Most cited references30

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          A solution for the best rotation to relate two sets of vectors

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            CASTp: computed atlas of surface topography of proteins with structural and topographical mapping of functionally annotated residues

            Cavities on a proteins surface as well as specific amino acid positioning within it create the physicochemical properties needed for a protein to perform its function. CASTp () is an online tool that locates and measures pockets and voids on 3D protein structures. This new version of CASTp includes annotated functional information of specific residues on the protein structure. The annotations are derived from the Protein Data Bank (PDB), Swiss-Prot, as well as Online Mendelian Inheritance in Man (OMIM), the latter contains information on the variant single nucleotide polymorphisms (SNPs) that are known to cause disease. These annotated residues are mapped to surface pockets, interior voids or other regions of the PDB structures. We use a semi-global pair-wise sequence alignment method to obtain sequence mapping between entries in Swiss-Prot, OMIM and entries in PDB. The updated CASTp web server can be used to study surface features, functional regions and specific roles of key residues of proteins.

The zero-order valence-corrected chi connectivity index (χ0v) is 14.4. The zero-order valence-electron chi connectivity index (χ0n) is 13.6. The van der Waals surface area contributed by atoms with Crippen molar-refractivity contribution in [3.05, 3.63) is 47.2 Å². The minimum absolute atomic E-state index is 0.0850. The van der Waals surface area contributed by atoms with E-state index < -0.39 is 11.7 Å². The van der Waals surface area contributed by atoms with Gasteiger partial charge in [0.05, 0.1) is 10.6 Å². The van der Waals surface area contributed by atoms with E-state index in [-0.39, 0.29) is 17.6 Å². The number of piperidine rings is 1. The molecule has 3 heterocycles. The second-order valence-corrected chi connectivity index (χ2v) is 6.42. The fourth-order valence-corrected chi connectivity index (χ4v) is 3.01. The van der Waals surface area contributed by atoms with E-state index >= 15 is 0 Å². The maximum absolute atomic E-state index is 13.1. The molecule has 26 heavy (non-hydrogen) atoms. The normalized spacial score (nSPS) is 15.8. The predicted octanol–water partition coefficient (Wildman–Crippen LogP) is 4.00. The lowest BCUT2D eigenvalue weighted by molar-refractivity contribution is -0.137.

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              Dynamic strength of molecular adhesion bonds.